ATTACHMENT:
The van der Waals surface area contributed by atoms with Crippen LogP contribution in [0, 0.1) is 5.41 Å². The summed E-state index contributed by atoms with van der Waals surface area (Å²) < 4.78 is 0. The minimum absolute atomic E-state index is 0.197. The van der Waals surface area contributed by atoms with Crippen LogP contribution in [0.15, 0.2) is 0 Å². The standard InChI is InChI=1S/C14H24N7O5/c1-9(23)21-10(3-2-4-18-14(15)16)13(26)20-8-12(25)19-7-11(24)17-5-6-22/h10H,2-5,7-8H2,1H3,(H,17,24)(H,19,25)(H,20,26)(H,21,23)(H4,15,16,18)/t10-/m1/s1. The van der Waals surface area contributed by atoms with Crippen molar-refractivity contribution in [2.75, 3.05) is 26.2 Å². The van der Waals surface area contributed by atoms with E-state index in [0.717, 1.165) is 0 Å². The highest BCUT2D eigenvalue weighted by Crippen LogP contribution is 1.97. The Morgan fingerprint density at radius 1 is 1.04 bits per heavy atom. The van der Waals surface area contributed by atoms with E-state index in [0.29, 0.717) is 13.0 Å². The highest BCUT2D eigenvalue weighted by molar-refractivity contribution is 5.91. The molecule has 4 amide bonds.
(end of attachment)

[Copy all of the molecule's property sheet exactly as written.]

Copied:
The van der Waals surface area contributed by atoms with Crippen LogP contribution in [0, 0.1) is 5.41 Å². The summed E-state index contributed by atoms with van der Waals surface area (Å²) < 4.78 is 0. The minimum absolute atomic E-state index is 0.197. The van der Waals surface area contributed by atoms with Crippen LogP contribution in [0.15, 0.2) is 0 Å². The standard InChI is InChI=1S/C14H24N7O5/c1-9(23)21-10(3-2-4-18-14(15)16)13(26)20-8-12(25)19-7-11(24)17-5-6-22/h10H,2-5,7-8H2,1H3,(H,17,24)(H,19,25)(H,20,26)(H,21,23)(H4,15,16,18)/t10-/m1/s1. The van der Waals surface area contributed by atoms with Crippen molar-refractivity contribution in [2.75, 3.05) is 26.2 Å². The van der Waals surface area contributed by atoms with E-state index in [0.717, 1.165) is 0 Å². The highest BCUT2D eigenvalue weighted by Crippen LogP contribution is 1.97. The Morgan fingerprint density at radius 1 is 1.04 bits per heavy atom. The van der Waals surface area contributed by atoms with E-state index in [0.29, 0.717) is 13.0 Å². The highest BCUT2D eigenvalue weighted by molar-refractivity contribution is 5.91. The molecule has 4 amide bonds.